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Looking for new ideas about a next generation retail center?
Face it, most of us don’t have the foggiest notion about what’s going on in the realm of post-meltdown shopping centers.
Much less do we know what the odds are that anything is going to work for very long.
Having been shopping-deprived for most of its existence has been at best a mixed blessing for Los Alamos, but one of the things it has not provided is a well-developed, experienced nose for how to create a vibrant retail environment for the future.
For the copycat past, yes.
The current plans and ideas are all based on a slightly spiffed up version of old shopping centers, anchored by a retail concept that was a big success two or three decades ago.
Essentially, the debate now is between whether to try a really ancient idea, a classic big box, or merely a medieval one, a whozit’s, good-enough big-box.
Very little is heard about the profound changes that are upon us and what they might mean for such a major and sensitive investment.
It turns out the International Council on Shopping Centers held its annual convention earlier this year in the midst of a crisis that some participants shrugged off and glossed over. But at least a few designers and architects took the changes very seriously.
As one of them noted, “A four trillion dollar industry is in peril.”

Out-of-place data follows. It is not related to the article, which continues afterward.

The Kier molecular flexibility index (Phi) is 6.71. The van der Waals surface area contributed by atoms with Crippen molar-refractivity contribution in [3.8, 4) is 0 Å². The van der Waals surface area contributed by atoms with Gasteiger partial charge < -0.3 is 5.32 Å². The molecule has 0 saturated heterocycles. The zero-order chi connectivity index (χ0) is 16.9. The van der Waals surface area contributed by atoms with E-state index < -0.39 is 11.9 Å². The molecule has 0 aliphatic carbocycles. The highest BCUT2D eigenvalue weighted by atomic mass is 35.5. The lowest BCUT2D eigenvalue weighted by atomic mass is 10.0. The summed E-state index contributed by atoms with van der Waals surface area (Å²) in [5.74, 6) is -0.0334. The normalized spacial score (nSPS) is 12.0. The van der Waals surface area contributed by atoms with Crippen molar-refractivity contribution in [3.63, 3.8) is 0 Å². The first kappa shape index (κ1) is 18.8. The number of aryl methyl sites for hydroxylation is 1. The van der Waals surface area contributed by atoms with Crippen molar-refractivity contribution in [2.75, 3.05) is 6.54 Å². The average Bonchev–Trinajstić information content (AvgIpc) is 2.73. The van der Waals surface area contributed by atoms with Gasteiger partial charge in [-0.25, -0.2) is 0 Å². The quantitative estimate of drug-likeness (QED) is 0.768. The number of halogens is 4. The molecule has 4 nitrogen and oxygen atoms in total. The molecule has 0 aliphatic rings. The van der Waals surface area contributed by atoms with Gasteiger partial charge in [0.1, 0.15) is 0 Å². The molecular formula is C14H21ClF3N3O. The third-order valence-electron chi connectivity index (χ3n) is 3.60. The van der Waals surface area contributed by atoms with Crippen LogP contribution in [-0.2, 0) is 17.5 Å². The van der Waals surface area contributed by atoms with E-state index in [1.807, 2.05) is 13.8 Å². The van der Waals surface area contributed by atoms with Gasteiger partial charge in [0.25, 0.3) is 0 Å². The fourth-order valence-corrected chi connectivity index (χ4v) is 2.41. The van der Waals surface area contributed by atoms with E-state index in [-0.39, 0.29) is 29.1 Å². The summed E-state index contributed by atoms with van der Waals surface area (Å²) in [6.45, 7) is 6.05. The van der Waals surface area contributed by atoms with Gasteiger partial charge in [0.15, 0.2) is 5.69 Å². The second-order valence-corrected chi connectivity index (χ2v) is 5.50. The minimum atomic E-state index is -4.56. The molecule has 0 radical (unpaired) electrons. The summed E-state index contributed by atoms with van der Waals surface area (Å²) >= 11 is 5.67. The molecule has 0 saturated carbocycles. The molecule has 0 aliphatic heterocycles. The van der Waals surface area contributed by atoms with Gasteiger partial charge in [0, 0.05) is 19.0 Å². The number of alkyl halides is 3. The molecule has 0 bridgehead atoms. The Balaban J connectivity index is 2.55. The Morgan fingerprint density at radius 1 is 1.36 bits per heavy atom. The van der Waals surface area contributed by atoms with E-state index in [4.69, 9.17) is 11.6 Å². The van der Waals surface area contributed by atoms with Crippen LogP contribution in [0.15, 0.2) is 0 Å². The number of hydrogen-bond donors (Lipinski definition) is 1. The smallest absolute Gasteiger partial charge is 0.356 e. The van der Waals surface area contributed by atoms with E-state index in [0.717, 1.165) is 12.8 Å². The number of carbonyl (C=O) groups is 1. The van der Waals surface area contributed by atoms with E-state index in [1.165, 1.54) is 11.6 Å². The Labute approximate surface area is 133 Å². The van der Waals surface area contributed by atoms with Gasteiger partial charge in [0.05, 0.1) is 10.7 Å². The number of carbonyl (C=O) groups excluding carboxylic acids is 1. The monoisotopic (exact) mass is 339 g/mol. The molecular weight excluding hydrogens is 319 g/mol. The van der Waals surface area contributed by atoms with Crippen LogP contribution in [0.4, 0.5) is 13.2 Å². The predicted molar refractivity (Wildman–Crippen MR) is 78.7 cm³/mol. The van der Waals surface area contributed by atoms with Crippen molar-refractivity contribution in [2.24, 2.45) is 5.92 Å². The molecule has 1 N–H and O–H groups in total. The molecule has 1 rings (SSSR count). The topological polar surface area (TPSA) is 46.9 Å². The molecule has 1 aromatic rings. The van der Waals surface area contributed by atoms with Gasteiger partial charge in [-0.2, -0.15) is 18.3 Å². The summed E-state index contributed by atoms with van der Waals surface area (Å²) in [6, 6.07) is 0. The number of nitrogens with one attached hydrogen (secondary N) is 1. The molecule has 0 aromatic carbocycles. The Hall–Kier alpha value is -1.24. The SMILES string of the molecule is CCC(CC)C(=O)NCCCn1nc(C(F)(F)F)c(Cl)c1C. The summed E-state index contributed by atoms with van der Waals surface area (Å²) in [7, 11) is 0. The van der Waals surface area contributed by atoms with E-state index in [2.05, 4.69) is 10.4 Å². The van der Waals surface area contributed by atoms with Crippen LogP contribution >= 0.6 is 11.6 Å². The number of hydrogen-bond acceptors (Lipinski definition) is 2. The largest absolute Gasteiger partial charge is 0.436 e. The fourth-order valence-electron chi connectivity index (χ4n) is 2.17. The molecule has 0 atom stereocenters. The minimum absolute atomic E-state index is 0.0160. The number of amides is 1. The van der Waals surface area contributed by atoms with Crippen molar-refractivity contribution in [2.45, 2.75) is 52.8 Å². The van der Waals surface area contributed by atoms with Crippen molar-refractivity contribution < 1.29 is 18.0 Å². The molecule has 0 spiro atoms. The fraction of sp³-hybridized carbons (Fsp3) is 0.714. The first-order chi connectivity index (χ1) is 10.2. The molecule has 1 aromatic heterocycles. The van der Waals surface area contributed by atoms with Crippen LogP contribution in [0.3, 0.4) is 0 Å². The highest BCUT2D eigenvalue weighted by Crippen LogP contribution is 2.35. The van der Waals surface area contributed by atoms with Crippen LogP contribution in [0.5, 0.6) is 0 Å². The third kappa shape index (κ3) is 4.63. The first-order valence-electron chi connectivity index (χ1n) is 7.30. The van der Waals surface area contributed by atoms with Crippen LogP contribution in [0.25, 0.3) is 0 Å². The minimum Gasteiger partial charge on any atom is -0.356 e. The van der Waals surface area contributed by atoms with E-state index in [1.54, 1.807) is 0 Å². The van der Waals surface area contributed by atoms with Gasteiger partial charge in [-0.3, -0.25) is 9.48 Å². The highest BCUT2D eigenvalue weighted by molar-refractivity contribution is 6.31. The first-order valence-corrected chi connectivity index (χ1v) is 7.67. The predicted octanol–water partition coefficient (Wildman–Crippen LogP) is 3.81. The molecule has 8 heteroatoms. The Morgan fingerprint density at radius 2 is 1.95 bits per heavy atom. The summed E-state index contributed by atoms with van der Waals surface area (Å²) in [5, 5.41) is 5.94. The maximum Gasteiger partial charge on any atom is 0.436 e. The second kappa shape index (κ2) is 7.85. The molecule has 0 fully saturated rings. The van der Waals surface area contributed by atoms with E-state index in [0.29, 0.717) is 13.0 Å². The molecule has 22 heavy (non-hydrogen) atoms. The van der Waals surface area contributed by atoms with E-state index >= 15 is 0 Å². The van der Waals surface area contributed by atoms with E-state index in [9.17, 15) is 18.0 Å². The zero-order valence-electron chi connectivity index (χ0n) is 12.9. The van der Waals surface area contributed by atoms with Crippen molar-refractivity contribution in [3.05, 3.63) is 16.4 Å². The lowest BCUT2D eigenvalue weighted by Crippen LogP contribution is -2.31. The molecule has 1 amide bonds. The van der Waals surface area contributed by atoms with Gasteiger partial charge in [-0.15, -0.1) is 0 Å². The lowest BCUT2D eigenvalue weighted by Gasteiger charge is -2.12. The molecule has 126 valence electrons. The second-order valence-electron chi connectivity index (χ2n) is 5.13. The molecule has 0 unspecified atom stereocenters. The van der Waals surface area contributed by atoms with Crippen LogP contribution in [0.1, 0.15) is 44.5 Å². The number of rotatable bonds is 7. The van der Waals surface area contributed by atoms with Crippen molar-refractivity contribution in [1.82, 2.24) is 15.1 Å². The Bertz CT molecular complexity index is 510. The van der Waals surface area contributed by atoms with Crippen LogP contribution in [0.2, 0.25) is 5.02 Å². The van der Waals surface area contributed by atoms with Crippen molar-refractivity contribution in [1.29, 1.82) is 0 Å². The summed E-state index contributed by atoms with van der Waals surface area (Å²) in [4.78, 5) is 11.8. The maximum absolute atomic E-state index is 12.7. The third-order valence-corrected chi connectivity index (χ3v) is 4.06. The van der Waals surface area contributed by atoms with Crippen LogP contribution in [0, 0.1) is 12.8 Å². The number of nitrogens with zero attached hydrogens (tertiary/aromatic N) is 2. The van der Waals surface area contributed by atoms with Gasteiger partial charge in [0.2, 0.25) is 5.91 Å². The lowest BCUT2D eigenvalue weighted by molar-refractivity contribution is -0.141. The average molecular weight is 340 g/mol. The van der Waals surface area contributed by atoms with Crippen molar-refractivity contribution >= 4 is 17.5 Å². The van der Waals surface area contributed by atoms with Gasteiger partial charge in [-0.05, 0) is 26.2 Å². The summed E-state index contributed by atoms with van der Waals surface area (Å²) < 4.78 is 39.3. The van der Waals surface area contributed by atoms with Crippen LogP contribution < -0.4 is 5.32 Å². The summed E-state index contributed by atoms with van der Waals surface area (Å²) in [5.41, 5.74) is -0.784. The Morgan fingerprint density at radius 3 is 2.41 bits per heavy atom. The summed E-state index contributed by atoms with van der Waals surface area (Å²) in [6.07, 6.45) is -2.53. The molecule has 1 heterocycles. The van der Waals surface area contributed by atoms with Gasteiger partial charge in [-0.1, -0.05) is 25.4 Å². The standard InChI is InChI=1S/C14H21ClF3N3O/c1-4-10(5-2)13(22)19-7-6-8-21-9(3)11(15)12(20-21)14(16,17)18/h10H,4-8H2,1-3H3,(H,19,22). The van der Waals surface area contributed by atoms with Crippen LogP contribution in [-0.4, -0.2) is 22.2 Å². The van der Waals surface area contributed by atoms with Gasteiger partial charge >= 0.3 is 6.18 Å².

Normal people, defenseless consumers at the mercy of whatever schemes and dreams their planners and elected officials have been fed that season, would hardly know that a revolution is taking place.
Allison Arieff, who blogs with The New York Times on design and architecture in everyday life, wrote a piece about her experience at the 2009 International Council on Shopping Centers convention in Las Vegas earlier this year.
Arieff had a privileged viewpoint because she was one of the judges in a new annual contest for the trade organization that called for ideas about the shopping mall of the future.
In fact, she found most current ideas lacking, because the designers clung to the nostalgic days of shop-till-you-drop consumerism. The problem was that rather than express solutions to future needs, most of the proposals merely tried to decorate the old retail centers with snazzier futurific symbols.
“I was struck by how little attention entrants paid to things like sustainable architecture, alternative transit or changing consumer attitudes about consumption,” Arieff wrote in an opinion piece on June 1.
But she did find a few ideas worth praising, and these are the kinds of things that are deeply present but not always well expressed in this community’s portfolio of values.
They are things like sustainability, resourcefulness, innovation, collaboration, efficiency, self-reliance, a culture of wellness and life-long education.
The county’s investment can be justified if it leverages our brand as a science city and demonstrates our ability to rise creatively above the noise of past conceptual failures.
A town as architecturally-challenged as Los Alamos should only trust itself after recognizing that it has not exactly demonstrated that it knows what it is doing in the built environment.
The lab grew up on a 43 square-mile vacant lot and frankly still looks a lot like government issue. No building fits any other building and everything seems designed to avoid envy from other states’ congressional leaders.
To attract and keep the best, the community has to act and look like it is on top of things and stretching from there, not trying to catch up with the old days that have pretty much closed up shop.
As the discussion on what to do with Trinity Site crawls toward next level of action, let’s rediscover the power of new ideas.